In honor of Hemingway's birthday, I decided to finally try my hand at making the infamous Papa's Favorite Wild West hamburger. The novelist's meticulous recipe resurfaced in 2013 when the John F. Kennedy Presidential Library and Museum took on the task of digitizing over 2,000 documents found in Hemingway's home in Cuba. Complete with notes in the margin and sensory instructions, it's exactly what you'd picture in a recipe written by an author.
This burger is the edible representation of Hemingway's iceberg theory, 1/8th you can see and 7/8th is submerged. The recipe starts off simply enough with ingredients you may expect to find in a burger -- garlic, parsley, sage and an egg. But then come the hidden 7/8ths, the unexpected ingredients that linger beneath the surface -- capers, green onions, India relish, and wine.
The recipe also calls for a few dated, hard-to-find spices, namely Spice Islands Beau Monde and Spice Islands Mei Yen Powder, which is essentially just MSG. I opted to skip these, partially for health reasons, but mainly because it's nearly impossible to find these spices unless you turn to Amazon. Instead, I opted for to add some paprika to spice it up a bit. Once I mixed the ingredients into the meat, I followed the instructions and made the one-inch thick, fat, juicy patties with my hands.
Hemingway preferred his burgers pan-fried, so we neglected our new grill for a night. (You really do need to heat up a skillet for this one. We learned this the hard way.) As soon as the patty starts sizzling in the pan and the aroma of garlic, sage and crispy meat starts to fill the kitchen, you won't regret all the mincing it took to get to this point.
With complex flavors and the perfect texture, it was easy to understand why Hemingway went to all the trouble of experimenting to get it just right.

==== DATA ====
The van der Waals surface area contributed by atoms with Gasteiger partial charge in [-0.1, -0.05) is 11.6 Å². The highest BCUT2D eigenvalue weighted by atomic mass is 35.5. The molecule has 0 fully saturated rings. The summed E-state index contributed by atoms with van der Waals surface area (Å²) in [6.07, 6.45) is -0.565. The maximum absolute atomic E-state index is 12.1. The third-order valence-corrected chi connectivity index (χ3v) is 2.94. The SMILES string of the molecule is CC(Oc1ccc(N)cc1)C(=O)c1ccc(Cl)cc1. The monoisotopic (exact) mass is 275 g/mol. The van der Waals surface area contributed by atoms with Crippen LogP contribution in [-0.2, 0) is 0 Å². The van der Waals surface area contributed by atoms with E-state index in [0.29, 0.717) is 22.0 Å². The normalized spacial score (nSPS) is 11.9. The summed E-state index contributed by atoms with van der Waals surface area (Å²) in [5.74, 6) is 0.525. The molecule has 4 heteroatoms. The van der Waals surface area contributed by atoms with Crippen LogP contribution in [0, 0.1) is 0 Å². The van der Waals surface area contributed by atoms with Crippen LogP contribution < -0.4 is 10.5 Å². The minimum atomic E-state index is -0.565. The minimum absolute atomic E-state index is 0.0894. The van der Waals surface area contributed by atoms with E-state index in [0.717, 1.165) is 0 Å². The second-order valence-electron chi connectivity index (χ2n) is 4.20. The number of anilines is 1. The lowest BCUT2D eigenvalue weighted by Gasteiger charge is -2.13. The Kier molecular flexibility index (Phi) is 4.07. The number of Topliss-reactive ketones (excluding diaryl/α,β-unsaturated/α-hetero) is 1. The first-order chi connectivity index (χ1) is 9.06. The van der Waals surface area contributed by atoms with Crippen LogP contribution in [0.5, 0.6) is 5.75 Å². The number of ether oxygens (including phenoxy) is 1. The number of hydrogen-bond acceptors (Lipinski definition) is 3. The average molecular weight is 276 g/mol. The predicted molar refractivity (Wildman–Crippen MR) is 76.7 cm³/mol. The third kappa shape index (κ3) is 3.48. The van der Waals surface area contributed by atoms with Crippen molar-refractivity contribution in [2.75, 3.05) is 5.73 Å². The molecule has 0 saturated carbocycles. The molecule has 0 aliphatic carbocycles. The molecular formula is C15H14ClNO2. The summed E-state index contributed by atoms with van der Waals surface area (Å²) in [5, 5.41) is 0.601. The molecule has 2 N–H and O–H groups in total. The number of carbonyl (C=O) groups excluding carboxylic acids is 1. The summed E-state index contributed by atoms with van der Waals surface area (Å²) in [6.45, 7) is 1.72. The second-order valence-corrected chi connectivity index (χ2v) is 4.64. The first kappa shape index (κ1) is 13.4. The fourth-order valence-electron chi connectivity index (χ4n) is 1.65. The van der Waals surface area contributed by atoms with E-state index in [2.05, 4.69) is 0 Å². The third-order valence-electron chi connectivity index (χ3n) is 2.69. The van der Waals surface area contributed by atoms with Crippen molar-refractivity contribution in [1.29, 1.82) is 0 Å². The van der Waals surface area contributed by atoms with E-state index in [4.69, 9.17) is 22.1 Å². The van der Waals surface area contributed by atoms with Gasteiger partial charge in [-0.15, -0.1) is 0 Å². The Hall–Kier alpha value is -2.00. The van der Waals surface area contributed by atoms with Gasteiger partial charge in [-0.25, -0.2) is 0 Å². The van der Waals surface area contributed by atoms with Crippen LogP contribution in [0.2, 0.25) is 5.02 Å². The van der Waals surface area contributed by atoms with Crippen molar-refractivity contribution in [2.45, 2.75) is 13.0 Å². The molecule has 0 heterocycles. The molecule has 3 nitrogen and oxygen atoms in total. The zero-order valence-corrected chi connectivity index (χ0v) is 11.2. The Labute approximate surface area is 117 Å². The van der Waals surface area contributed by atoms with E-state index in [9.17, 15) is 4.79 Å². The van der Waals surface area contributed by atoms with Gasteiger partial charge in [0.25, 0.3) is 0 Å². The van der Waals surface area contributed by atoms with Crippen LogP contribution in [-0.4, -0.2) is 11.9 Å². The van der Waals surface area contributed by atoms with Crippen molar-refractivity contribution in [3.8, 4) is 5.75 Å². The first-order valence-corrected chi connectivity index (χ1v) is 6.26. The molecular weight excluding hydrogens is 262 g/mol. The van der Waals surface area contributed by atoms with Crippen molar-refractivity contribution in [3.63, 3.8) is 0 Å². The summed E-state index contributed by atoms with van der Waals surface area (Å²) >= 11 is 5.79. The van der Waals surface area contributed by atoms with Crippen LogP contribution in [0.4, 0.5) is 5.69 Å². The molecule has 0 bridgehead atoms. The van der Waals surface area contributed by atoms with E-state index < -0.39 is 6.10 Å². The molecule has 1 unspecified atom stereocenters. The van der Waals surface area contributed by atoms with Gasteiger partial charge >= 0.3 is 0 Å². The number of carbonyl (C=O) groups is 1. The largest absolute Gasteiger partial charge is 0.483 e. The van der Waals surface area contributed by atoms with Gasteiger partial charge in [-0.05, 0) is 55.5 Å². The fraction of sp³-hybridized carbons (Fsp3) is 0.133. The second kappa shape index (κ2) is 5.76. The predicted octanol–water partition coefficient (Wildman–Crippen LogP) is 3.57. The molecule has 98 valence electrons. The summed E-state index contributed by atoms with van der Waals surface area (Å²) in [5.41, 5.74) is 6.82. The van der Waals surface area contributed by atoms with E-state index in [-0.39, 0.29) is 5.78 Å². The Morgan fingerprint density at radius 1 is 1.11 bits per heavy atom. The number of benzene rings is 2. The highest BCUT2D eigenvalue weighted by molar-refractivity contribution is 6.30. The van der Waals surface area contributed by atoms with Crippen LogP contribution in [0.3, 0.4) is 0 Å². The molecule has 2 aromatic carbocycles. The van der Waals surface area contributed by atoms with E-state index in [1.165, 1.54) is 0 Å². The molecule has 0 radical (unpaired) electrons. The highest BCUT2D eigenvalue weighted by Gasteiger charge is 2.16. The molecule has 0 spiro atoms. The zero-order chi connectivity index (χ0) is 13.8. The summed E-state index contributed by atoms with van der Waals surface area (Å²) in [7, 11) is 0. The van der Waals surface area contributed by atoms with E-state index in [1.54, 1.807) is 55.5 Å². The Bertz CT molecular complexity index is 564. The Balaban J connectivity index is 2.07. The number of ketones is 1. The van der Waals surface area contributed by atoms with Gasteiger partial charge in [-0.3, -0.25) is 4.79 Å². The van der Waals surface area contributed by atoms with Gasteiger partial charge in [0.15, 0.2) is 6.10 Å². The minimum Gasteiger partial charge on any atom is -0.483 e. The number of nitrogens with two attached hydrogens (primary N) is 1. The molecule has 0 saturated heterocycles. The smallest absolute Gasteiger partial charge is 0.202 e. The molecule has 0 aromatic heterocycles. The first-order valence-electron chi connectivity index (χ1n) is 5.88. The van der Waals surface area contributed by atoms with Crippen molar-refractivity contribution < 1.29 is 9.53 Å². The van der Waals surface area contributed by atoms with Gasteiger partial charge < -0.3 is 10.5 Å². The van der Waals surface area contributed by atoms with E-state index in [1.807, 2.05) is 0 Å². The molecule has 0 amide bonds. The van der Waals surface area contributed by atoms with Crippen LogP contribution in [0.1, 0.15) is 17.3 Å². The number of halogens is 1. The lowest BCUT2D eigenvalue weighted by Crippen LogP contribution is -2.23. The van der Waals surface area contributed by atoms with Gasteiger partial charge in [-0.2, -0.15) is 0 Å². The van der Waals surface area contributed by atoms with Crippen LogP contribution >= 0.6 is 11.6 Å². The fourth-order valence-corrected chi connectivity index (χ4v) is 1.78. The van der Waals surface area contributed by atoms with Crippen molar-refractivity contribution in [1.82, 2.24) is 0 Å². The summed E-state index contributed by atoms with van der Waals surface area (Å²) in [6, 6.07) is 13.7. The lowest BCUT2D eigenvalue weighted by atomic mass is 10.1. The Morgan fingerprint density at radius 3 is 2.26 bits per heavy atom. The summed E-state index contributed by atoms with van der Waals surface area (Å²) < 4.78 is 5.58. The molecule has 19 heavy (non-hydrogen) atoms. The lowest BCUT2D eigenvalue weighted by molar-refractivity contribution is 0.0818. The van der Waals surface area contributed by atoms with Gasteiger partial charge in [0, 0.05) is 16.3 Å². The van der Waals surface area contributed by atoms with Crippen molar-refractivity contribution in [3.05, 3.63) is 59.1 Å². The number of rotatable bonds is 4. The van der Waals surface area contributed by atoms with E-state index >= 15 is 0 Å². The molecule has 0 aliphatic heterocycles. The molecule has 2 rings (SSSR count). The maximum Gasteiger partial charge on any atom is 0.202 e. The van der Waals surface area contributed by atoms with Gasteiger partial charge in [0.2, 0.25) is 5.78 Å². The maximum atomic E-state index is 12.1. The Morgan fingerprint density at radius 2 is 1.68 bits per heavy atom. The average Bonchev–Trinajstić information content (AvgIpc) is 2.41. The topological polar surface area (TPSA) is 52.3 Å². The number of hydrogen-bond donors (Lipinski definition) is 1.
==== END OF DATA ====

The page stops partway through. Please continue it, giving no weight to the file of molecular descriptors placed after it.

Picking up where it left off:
Because you have to open a bottle of wine, in true Ernest fashion, we finished it. As Juan and I sipped our wine and savored our burgers, I couldn't help but recall one of my favorite Hemingway quotes:
"We ate well and cheaply and drank well and cheaply and slept well and warm together and loved each other." A Moveable Feast
While perusing the John F. Kennedy Presidential Library and Museum's Ernest Hemingway archives, I came across images that illustrated Hemingway's art of enjoying good food, wine and company.
"This wine is too good for toast-making, my dear. You don't want to mix up emotions with a wine like that. You lose the taste." The Sun Also Rises
"There was much wine, an ignored tension, and a feeling of things coming that you could not prevent happening. Under the wine I lost the disgusted feeling and was happy. It seemed they were all such nice people." The Sun Also Rises
"Drinking wine was not a snobbism nor a sign of sophistication nor a cult; it was as natural as eating and to me as necessary..." A Moveable Feast
"The beer was very cold and wonderful to drink... After the first heavy draft of beer I drank and ate very slowly." A Moveable Feast
If you have a minute to share your favorite Hemingway quote or novel, I'd love to hear...
Photos from the John F. Kennedy Presidential Library and Museum's Ernest Hemingway archives